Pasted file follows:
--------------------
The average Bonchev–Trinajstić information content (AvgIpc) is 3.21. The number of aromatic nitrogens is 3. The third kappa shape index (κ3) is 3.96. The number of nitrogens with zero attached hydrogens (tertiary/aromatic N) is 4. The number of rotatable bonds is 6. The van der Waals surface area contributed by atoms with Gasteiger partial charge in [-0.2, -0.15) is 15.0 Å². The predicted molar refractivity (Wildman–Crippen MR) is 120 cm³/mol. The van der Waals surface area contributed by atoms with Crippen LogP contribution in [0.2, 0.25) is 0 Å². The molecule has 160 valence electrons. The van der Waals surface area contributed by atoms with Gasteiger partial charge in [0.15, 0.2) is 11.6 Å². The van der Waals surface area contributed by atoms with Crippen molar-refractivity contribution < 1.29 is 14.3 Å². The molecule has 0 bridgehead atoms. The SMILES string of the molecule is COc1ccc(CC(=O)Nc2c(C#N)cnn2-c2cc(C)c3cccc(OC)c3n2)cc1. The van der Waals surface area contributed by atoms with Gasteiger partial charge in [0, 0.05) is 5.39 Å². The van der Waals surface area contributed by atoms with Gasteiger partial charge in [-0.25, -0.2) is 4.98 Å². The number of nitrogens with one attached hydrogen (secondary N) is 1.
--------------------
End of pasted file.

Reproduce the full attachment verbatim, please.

The average Bonchev–Trinajstić information content (AvgIpc) is 3.21. The number of aromatic nitrogens is 3. The third kappa shape index (κ3) is 3.96. The number of nitrogens with zero attached hydrogens (tertiary/aromatic N) is 4. The number of rotatable bonds is 6. The van der Waals surface area contributed by atoms with Gasteiger partial charge in [-0.2, -0.15) is 15.0 Å². The predicted molar refractivity (Wildman–Crippen MR) is 120 cm³/mol. The van der Waals surface area contributed by atoms with Crippen LogP contribution in [0.2, 0.25) is 0 Å². The molecule has 160 valence electrons. The van der Waals surface area contributed by atoms with Gasteiger partial charge in [0.15, 0.2) is 11.6 Å². The van der Waals surface area contributed by atoms with Crippen molar-refractivity contribution < 1.29 is 14.3 Å². The molecule has 0 bridgehead atoms. The SMILES string of the molecule is COc1ccc(CC(=O)Nc2c(C#N)cnn2-c2cc(C)c3cccc(OC)c3n2)cc1. The van der Waals surface area contributed by atoms with Gasteiger partial charge in [0, 0.05) is 5.39 Å². The van der Waals surface area contributed by atoms with Gasteiger partial charge in [-0.25, -0.2) is 4.98 Å². The number of nitrogens with one attached hydrogen (secondary N) is 1.